Welcome to Eat Well Every Day

Welcome to Eat Well Every Day!

I've spent years researching nutritional information, food ideas and recipes, because cooking and eating - especially with family & friends - are some of life's great pleasures. And guess what- healthy food doesn't have to be boring! It can be exciting and delicious!


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Tuesday, December 15, 2009

Taste the Mediterranean – taste of health

There are hundreds of diets and eating plans designed to help people lose weight, gain more energy, build strength or endurance - diets where you have to count every gram of food, and diets where you can pretty much eat whatever and how much you like.

But there is one diet that isn’t so much a diet as a lifestyle, a reflection of thousands of years of a culture’s way of life, and that t is proving to be one of the best diets around for protecting and maintaining daily health.

What I’m talking about is the Mediterranean diet, eaten for thousands of years by people living in countries around the Mediterranean Sea. It is a way of eating that is high in vegetables, fruit, fish, whole grains, legumes and olive oil, with small amounts of dairy foods, but low in red meat, saturated fat and processed foods.

The Mediterranean diet is credited with preventing heart disease and high blood pressure, reducing the risk of developing Type 2 diabetes, depression, preventing asthma in small children, and even protecting the skin against sun damage and wrinkles!

Why the Mediterranean Diet is So Good

The basic foodstuffs in this food tradition provide all the essential elements the human body needs to function properly:
Fruits and vegetables: antioxidants, vitamins and riboflavin, iron, calcium and fibre
Fish: protein and Omega-3 essential fatty acids
Grains and legumes: protein, complex carbohydrates, iron, calcium, zinc, and B vitamins and fibre
Dairy: protein, calcium, riboflavin, vitamins A & D
Olive oil: polyunsaturated and monounsaturated fats for healthy skin and nervous system.
Wine is also a basic foodstuff in this eating scheme, especially red wine. Red wine contains the antioxidant polyphenol resveratrol. Perhaps equally important is that wine drunk in moderation relaxes the mood, allows us to enjoy good food and company and promotes digestion.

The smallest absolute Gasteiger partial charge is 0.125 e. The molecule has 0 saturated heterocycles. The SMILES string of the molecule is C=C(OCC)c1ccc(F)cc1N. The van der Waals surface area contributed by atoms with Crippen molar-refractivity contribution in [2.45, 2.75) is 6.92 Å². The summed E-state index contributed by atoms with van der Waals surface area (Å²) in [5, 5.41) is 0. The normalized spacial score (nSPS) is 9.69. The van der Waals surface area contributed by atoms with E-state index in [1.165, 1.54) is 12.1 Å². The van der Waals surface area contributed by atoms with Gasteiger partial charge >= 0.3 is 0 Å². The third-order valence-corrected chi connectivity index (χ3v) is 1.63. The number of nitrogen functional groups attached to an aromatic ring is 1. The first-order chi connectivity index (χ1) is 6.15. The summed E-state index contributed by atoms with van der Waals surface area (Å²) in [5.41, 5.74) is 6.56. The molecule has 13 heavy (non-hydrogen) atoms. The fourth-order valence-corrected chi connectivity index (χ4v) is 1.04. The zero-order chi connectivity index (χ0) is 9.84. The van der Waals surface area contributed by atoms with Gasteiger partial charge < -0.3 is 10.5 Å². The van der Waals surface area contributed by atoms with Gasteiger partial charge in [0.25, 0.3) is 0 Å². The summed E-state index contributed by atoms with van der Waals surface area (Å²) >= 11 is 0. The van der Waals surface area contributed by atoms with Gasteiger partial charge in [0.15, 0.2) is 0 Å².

In Australia, we can not only enjoy the Mediterranean diet as an essential part of our eclectic multi-ethnic cuisine, thanks to all the Greek, Italian, Spanish, Croatian and Jugoslav, Turkish and Lebanese migrants who came here in the decades after the second world war. We also have a Mediterranean-style climate in much of eastern Australia, so we can grow the fruits and vegetables in our backyards and balconies, and eat them fresh picked. To say nothing of growing the grapes for home-made wine. How good is that!

As it’s summer, here’s a couple of cool dishes ideal for eating outside – a salad and a dip.

Greek Chickpea Salad

• 500 grams canned chickpeas (aka garbanzo beans), drained and rinsed
• 2/3 cup spring onions, chopped into rings
• 3 medium cloves garlic, minced, pressed or finely chopped
• 2 medium ripe tomatoes, chopped
• 3 medium ribs celery, diced about 1cm pieces
• small handful chopped fresh mint
• small handful chopped fresh parsley (flat-leafed Italian parsley is
preferable, but curly parsley will do)
• 1 small head romaine, cos or other lettuce, torn or shredded

• salt & cracked black pepper to taste
• extra virgin olive oil to taste
• 3 tablespoons fresh lemon juice or balsamic vinegar to taste
• 1/3 cup feta cheese cut into cubes (optional)

Toss together salad vegetables and beans in a large bowl. Make a dressing with the oil and vinegar or lemon juice and condiments, pour over salad and garnish with feta cubes. Serves 4

Tsatsiki: Greek Yoghurt & Cucumber Dip

Make this at least an hour before serving to allow the flavours to blend and chill. It will keep, covered, in the fridge for three or four days

Blend together
• 500 gram tub of Greek or plain unsweetened yoghurt
• 1 Lebanese cucumber, peeled and cut into tiny cubes, or grated
• 3 cloves of garlic, pressed, minced or finely chopped
• salt to taste
• a few roughly chopped mint leaves (optional)

Garnish with a sprinkling of paprika and serve with pita bread, toasted Turkish bread or crusty Italian bread. Tsatsiki also makes an excellent dip to serve with crudities.

Buon Appetito!


  1. Sounds Yummy. This blog is really Great! Keep on trucking, you are onto something.

  2. Vitamin A and D-fish oil is good stuff. Vitamin D provides nutritive support for normal, healthy skeletal growth, strong bones and healthy calcium and phosphorus metabolism. Vitamin A provides nutritive support for healthy skin, bones and teeth.


  3. In reply to Paul, most of those nutrients can be obtained from a healthy diet and sufficient exposure to sunshine. Fish oil, indeed is not necessarily a safe food/medication source: as well as the risk of mercury from the concentrated oil, for people with low immune systems, fish oil can be an additional immune suppressant.